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Makeover for alma mater

Mood is upbeat at Sri Ram College of Commerce. With air-conditioned classrooms equipped with LCD projectors, tiled floors, matching blinds, polished furniture and wall-mounted fences for better air circulation, the college now boasts of world-class infrastructure, reports Swaha Sahoo.See graphics

delhi Updated: Jan 29, 2009 23:23 IST
Swaha Sahoo

Mood is upbeat at Sri Ram College of Commerce.

With air-conditioned classrooms equipped with LCD projectors, tiled floors, matching blinds, polished furniture and wall-mounted fences for better air circulation, the college now boasts of world-class infrastructure.

And all this has been made possible by some well-placed alumni of the college.

“SRCC alumni have donated Rs 6 crore to help us get state-of-the-art equipment and renovate classrooms. Each alumnus has adopted one classroom and paid Rs 6 lakh for the revamp,” said P.C. Jain, principal of the college.

“SRCC gets the best students from all over the country. After studying in reputed public schools, they are disappointed by the poor infrastructure in our colleges,” said Jain. “We understand that the government cannot fund everything and decided to get the help of the college alumni,” he said.

The alumni have also pledged more help to renovate the college library and construct a centrally air-conditioned block.

“SRCC is a terrific institution. However, for our colleges to become truly world class, we must have the best tutorial and research facilities. Colleges should be allowed to tap into many other sources of funding and, as alumni, we are willing to do a lot more for our college,” said Pramod Bhasin, president and CEO, Genpact.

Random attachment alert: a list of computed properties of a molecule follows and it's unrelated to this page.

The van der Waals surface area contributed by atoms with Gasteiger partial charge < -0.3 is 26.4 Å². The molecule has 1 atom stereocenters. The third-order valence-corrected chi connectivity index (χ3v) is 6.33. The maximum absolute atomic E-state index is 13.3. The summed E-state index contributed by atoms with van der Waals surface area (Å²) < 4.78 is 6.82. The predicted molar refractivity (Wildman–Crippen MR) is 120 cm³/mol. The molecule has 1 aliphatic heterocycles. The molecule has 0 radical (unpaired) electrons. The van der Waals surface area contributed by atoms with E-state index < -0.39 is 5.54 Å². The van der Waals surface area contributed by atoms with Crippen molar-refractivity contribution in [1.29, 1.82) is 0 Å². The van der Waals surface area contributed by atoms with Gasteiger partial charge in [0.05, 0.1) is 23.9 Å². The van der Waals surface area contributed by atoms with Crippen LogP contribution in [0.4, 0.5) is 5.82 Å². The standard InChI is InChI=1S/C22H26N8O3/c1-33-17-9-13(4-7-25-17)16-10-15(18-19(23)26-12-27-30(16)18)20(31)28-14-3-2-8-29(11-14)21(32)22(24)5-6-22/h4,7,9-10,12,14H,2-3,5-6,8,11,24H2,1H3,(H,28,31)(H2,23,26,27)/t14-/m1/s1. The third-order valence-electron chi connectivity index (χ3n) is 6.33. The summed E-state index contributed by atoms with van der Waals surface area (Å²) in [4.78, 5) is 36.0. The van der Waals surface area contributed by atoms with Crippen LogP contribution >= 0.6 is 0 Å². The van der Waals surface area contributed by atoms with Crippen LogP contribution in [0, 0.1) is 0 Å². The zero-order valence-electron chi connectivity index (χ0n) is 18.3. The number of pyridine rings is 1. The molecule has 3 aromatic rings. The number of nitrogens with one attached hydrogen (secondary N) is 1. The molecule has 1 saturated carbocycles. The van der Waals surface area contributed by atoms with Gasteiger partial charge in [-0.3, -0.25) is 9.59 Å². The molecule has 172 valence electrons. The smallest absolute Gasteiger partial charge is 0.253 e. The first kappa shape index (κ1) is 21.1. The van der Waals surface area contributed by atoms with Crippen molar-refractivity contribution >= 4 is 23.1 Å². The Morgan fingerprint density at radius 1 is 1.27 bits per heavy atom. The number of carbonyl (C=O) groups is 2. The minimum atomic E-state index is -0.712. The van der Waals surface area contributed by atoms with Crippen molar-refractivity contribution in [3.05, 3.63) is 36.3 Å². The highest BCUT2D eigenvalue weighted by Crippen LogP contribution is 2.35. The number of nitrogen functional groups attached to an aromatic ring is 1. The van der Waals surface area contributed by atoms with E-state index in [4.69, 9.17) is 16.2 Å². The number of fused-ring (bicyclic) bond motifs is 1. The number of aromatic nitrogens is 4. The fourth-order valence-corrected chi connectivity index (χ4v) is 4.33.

The college has also provided laptops to 60 of its permanent faculty members.

“In order to retain the best, faculty should be properly rewarded and given incentives to stay back,” said Bhasin, who has adopted one classroom.

Students are excited about their new-age classrooms.

“From a dull and boring classroom, we have graduated to a much brighter and cleaner environment. Presentations can be made in every classroom now. But the best part is that we don’t have to sweat it out during summers anymore,” said Urvashi Gupta, second year BCom (H) student.

Unlike the IITs, which have actively sought the help of their distinguished alumni to sponsor chairs and fund infrastructure, universities in India are 100 per cent dependent on government fund.

“SRCC has the best intake of students and faculty. But good colleges cannot be merely dependent on UGC funds,” said Arun Jaitley, class of 1973 and BJP general secretary.

“The governing body of SRCC and the alumni are working in tandem. Classrooms have been improved and next in line are the auditorium, cafeteria and hostels,” he said.

“There is no point in cribbing about what the government cannot provide. A little imagination has enabled us to tap into a huge reservoir of not only funds, but also contribution in terms of ideas, industry exchange and curriculum input,” said Jain.